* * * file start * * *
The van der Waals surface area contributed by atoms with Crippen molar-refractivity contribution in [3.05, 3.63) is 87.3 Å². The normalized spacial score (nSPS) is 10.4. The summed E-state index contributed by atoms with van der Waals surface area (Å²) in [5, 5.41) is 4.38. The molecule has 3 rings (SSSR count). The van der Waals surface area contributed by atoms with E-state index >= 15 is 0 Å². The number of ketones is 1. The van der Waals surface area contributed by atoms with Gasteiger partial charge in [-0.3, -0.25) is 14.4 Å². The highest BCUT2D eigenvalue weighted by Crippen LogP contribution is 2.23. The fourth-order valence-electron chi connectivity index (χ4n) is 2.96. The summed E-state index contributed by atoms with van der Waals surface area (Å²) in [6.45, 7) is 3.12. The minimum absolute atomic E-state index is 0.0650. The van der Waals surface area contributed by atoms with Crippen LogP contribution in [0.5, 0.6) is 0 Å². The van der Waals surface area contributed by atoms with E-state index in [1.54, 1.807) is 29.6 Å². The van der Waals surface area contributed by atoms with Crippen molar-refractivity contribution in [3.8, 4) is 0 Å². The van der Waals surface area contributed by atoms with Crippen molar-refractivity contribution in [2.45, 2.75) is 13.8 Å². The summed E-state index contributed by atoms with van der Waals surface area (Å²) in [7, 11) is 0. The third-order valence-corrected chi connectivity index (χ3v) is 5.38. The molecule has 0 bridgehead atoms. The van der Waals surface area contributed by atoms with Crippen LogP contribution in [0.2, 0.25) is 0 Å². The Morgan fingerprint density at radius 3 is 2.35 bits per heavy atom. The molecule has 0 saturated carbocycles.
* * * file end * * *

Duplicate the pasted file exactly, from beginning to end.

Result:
The van der Waals surface area contributed by atoms with Crippen molar-refractivity contribution in [3.05, 3.63) is 87.3 Å². The normalized spacial score (nSPS) is 10.4. The summed E-state index contributed by atoms with van der Waals surface area (Å²) in [5, 5.41) is 4.38. The molecule has 3 rings (SSSR count). The van der Waals surface area contributed by atoms with E-state index >= 15 is 0 Å². The number of ketones is 1. The van der Waals surface area contributed by atoms with Gasteiger partial charge in [-0.3, -0.25) is 14.4 Å². The highest BCUT2D eigenvalue weighted by Crippen LogP contribution is 2.23. The fourth-order valence-electron chi connectivity index (χ4n) is 2.96. The summed E-state index contributed by atoms with van der Waals surface area (Å²) in [6.45, 7) is 3.12. The minimum absolute atomic E-state index is 0.0650. The van der Waals surface area contributed by atoms with Crippen LogP contribution in [0.5, 0.6) is 0 Å². The van der Waals surface area contributed by atoms with E-state index in [1.54, 1.807) is 29.6 Å². The van der Waals surface area contributed by atoms with Crippen molar-refractivity contribution in [3.8, 4) is 0 Å². The van der Waals surface area contributed by atoms with Crippen molar-refractivity contribution in [2.45, 2.75) is 13.8 Å². The summed E-state index contributed by atoms with van der Waals surface area (Å²) in [7, 11) is 0. The third-order valence-corrected chi connectivity index (χ3v) is 5.38. The molecule has 0 bridgehead atoms. The van der Waals surface area contributed by atoms with Crippen LogP contribution in [0.2, 0.25) is 0 Å². The Morgan fingerprint density at radius 3 is 2.35 bits per heavy atom. The molecule has 0 saturated carbocycles.